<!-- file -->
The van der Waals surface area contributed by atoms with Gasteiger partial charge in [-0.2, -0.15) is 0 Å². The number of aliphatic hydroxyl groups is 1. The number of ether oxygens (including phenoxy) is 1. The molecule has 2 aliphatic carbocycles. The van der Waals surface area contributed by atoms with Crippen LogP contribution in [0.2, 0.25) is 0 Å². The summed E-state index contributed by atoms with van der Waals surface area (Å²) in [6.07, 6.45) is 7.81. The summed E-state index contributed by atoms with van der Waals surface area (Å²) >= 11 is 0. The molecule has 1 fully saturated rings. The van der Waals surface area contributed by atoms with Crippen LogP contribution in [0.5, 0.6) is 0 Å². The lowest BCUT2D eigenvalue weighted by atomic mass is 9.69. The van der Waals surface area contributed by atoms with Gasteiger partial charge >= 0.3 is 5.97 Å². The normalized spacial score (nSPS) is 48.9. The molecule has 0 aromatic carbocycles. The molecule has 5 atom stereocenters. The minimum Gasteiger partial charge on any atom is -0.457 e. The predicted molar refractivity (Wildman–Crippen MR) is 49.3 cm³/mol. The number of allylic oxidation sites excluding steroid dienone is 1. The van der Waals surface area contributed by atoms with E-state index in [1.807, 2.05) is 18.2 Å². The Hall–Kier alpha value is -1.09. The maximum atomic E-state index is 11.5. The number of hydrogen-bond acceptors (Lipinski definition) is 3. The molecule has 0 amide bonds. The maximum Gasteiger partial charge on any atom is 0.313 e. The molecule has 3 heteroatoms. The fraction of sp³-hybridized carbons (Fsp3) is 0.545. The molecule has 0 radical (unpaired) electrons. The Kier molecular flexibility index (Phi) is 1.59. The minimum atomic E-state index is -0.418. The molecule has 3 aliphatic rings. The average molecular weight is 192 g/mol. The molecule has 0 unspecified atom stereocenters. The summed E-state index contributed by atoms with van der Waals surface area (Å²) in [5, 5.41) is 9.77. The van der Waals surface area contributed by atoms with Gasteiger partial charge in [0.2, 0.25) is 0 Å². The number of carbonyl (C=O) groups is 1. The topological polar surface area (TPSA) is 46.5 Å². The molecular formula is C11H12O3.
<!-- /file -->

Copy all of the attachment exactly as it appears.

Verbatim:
The van der Waals surface area contributed by atoms with Gasteiger partial charge in [-0.2, -0.15) is 0 Å². The number of aliphatic hydroxyl groups is 1. The number of ether oxygens (including phenoxy) is 1. The molecule has 2 aliphatic carbocycles. The van der Waals surface area contributed by atoms with Crippen LogP contribution in [0.2, 0.25) is 0 Å². The summed E-state index contributed by atoms with van der Waals surface area (Å²) in [6.07, 6.45) is 7.81. The summed E-state index contributed by atoms with van der Waals surface area (Å²) >= 11 is 0. The molecule has 1 fully saturated rings. The van der Waals surface area contributed by atoms with Crippen LogP contribution in [0.5, 0.6) is 0 Å². The lowest BCUT2D eigenvalue weighted by atomic mass is 9.69. The van der Waals surface area contributed by atoms with Gasteiger partial charge >= 0.3 is 5.97 Å². The normalized spacial score (nSPS) is 48.9. The molecule has 0 aromatic carbocycles. The molecule has 5 atom stereocenters. The minimum Gasteiger partial charge on any atom is -0.457 e. The predicted molar refractivity (Wildman–Crippen MR) is 49.3 cm³/mol. The number of allylic oxidation sites excluding steroid dienone is 1. The van der Waals surface area contributed by atoms with E-state index in [1.807, 2.05) is 18.2 Å². The Hall–Kier alpha value is -1.09. The maximum atomic E-state index is 11.5. The number of hydrogen-bond acceptors (Lipinski definition) is 3. The molecule has 0 amide bonds. The maximum Gasteiger partial charge on any atom is 0.313 e. The molecule has 3 heteroatoms. The fraction of sp³-hybridized carbons (Fsp3) is 0.545. The molecule has 0 radical (unpaired) electrons. The Kier molecular flexibility index (Phi) is 1.59. The minimum atomic E-state index is -0.418. The molecule has 3 aliphatic rings. The average molecular weight is 192 g/mol. The molecule has 0 unspecified atom stereocenters. The summed E-state index contributed by atoms with van der Waals surface area (Å²) in [5, 5.41) is 9.77. The van der Waals surface area contributed by atoms with Gasteiger partial charge in [0.2, 0.25) is 0 Å². The number of carbonyl (C=O) groups is 1. The topological polar surface area (TPSA) is 46.5 Å². The molecular formula is C11H12O3.